Pursue a solution for specialists. “With primary care, you can basically attribute membership back to the primary care physicians, and they have a lot of direct impact on the measures,” Hammond says. “Assigning a patient to specialists is a much bigger challenge because the number of attributed patients they treat is much smaller.” Another issue is that most quality metrics in payer arrangements are claims-based, but metrics for specialties should be based on medical record data because such data offer a deeper level of clinical information, Hammond says. Although the incentives are still somewhat broad for specialists, leaders at Emory Healthcare Network are in discussions with payers regarding how they can structure their metrics more accurately using electronic health record (EHR) data.

    Making Contracts Actionable

    Northwell Health (formerly known as North Shore- Long Island Jewish Health System), a 21-hospital, $8 billion health system based in Great Neck, N.Y., currently manages 200,000 lives in value-based contracts with government and commercial payers. The organization also has shared savings arrangements with many managed care companies, including Humana, Aetna, and Empire Blue Cross and Blue Shield.

    Rich Miller, senior vice president, payer relations and contract development, and his team have developed an extensive template for evaluating every proposed population health arrangement. When reviewing a contract, some of the questions they consider include:

    • What is the proposed member attribution model?
    • What are the opportunities to mitigate risk? For example, is there an outlier provision or a risk-adjustment provision?
    • Are there minimum savings thresholds?
    • What are the measurement periods?
    • How are baselines and targets determined?

    Involve physician leaders. Once the template is complete, Miller’s team shares it with the health system’s value-based payment model work group, which includes physicians and leaders from finance, care management, managed care, legal, and IT who review value-based arrangements in the contracting phase. “We thought it was imperative to get clinical input up front before any of these value-based contracts were executed,” Miller says, adding that it is not always a nimble process: “It typically takes months to vet a contract, but we feel very strongly that we shouldn’t enter into an arrangement unless we are comfortable that the provisions serve all the parties involved, including patients.” The work group also meets biweekly to review how current value-based programs are performing and to suggest clinical and operational changes that may be needed.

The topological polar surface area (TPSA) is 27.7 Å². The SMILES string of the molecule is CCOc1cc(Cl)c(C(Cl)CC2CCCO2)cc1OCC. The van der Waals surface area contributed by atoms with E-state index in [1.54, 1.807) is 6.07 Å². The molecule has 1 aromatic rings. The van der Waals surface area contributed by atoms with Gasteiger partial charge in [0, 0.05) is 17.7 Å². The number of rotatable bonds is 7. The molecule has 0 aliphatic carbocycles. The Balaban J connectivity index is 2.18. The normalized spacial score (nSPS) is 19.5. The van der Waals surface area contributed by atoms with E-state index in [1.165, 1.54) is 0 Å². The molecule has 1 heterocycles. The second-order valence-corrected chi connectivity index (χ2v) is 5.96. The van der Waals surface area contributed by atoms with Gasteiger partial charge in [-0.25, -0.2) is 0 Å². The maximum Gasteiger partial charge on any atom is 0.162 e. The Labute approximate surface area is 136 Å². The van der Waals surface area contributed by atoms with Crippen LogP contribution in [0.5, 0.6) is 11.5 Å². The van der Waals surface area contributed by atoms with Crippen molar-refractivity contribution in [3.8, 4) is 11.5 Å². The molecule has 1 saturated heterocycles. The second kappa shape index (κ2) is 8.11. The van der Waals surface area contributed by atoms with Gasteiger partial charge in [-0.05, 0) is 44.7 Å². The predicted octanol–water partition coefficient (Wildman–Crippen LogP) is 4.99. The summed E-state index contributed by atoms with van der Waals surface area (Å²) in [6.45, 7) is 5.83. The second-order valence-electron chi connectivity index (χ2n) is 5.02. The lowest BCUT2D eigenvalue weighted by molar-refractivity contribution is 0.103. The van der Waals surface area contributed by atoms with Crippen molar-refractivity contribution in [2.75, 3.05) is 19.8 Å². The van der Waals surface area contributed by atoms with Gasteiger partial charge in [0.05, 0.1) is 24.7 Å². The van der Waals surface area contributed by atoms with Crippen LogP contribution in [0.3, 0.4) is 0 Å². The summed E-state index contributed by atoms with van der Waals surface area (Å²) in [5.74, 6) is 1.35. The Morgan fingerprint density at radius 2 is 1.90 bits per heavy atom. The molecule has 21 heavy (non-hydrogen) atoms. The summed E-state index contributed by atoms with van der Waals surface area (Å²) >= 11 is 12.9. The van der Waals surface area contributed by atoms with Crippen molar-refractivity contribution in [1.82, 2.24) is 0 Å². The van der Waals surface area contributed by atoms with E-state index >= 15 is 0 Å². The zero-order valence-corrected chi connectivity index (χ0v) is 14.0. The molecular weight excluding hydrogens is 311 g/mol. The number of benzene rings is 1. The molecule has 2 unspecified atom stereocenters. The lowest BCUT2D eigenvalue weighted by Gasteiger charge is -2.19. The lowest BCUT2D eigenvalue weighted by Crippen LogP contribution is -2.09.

Two years ago, Northwell Health also formed a multidisciplinary pay-for-performance task force at the health system level to provide feedback on quality performance measures included in value-based contracts. Most members are physicians, although some are leaders from finance, IT, and provider network operations. “The physicians are so passionate about this that in some cases, they have asked us to set up conference calls with payers to make the case with the clinical leadership of a health plan regarding how a measure was being used,” Miller says.

    Develop a preferred list of measures. Getting convergence on the measures used by different payers in these contracts is a challenge for many organizations. “We’ve accumulated more than 200 different measures, and some are similar measures just calculated differently,” says Joseph Schulman, executive director of Care Solutions, Northwell Health’s new care management organization, which is responsible for the performance, management, and implementation of risk-based contracts and population health management programs. To that end, Northwell’s pay-for-performance task force developed a list of approximately 10 inpatient and 15 outpatient measures that clinicians felt were aligned with the organization’s quality agenda. Whenever possible, the contracting team incorporates the preferred list of measures in the organization’s value-based contracts.